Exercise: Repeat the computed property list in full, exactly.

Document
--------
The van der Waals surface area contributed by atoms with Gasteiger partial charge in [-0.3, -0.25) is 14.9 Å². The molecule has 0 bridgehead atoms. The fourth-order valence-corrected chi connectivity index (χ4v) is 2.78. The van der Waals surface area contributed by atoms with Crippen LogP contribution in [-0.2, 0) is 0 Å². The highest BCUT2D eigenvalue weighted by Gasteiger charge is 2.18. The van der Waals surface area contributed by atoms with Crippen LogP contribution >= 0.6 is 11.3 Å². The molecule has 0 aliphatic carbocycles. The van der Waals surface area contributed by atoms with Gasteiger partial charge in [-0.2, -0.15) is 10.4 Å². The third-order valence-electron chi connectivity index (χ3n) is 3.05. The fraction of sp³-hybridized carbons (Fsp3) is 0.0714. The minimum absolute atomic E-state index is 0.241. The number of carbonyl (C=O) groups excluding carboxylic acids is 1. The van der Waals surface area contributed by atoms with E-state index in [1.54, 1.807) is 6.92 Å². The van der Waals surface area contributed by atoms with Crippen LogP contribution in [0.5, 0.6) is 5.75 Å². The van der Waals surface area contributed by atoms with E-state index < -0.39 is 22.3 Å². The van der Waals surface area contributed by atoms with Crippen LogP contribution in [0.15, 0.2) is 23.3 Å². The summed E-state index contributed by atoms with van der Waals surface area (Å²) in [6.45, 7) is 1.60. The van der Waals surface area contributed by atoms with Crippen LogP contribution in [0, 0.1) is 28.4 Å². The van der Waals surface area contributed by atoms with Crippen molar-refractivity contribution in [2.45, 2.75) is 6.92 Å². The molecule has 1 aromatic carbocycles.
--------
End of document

The van der Waals surface area contributed by atoms with Gasteiger partial charge in [-0.3, -0.25) is 14.9 Å². The molecule has 0 bridgehead atoms. The fourth-order valence-corrected chi connectivity index (χ4v) is 2.78. The van der Waals surface area contributed by atoms with Crippen LogP contribution in [-0.2, 0) is 0 Å². The highest BCUT2D eigenvalue weighted by Gasteiger charge is 2.18. The van der Waals surface area contributed by atoms with Crippen LogP contribution >= 0.6 is 11.3 Å². The molecule has 0 aliphatic carbocycles. The van der Waals surface area contributed by atoms with Gasteiger partial charge in [-0.2, -0.15) is 10.4 Å². The third-order valence-electron chi connectivity index (χ3n) is 3.05. The fraction of sp³-hybridized carbons (Fsp3) is 0.0714. The minimum absolute atomic E-state index is 0.241. The number of carbonyl (C=O) groups excluding carboxylic acids is 1. The van der Waals surface area contributed by atoms with E-state index in [1.54, 1.807) is 6.92 Å². The van der Waals surface area contributed by atoms with Crippen LogP contribution in [0.5, 0.6) is 5.75 Å². The van der Waals surface area contributed by atoms with E-state index < -0.39 is 22.3 Å². The van der Waals surface area contributed by atoms with Crippen LogP contribution in [0.15, 0.2) is 23.3 Å². The summed E-state index contributed by atoms with van der Waals surface area (Å²) in [6.45, 7) is 1.60. The van der Waals surface area contributed by atoms with Crippen LogP contribution in [0, 0.1) is 28.4 Å². The van der Waals surface area contributed by atoms with Crippen molar-refractivity contribution in [2.45, 2.75) is 6.92 Å². The molecule has 1 aromatic carbocycles.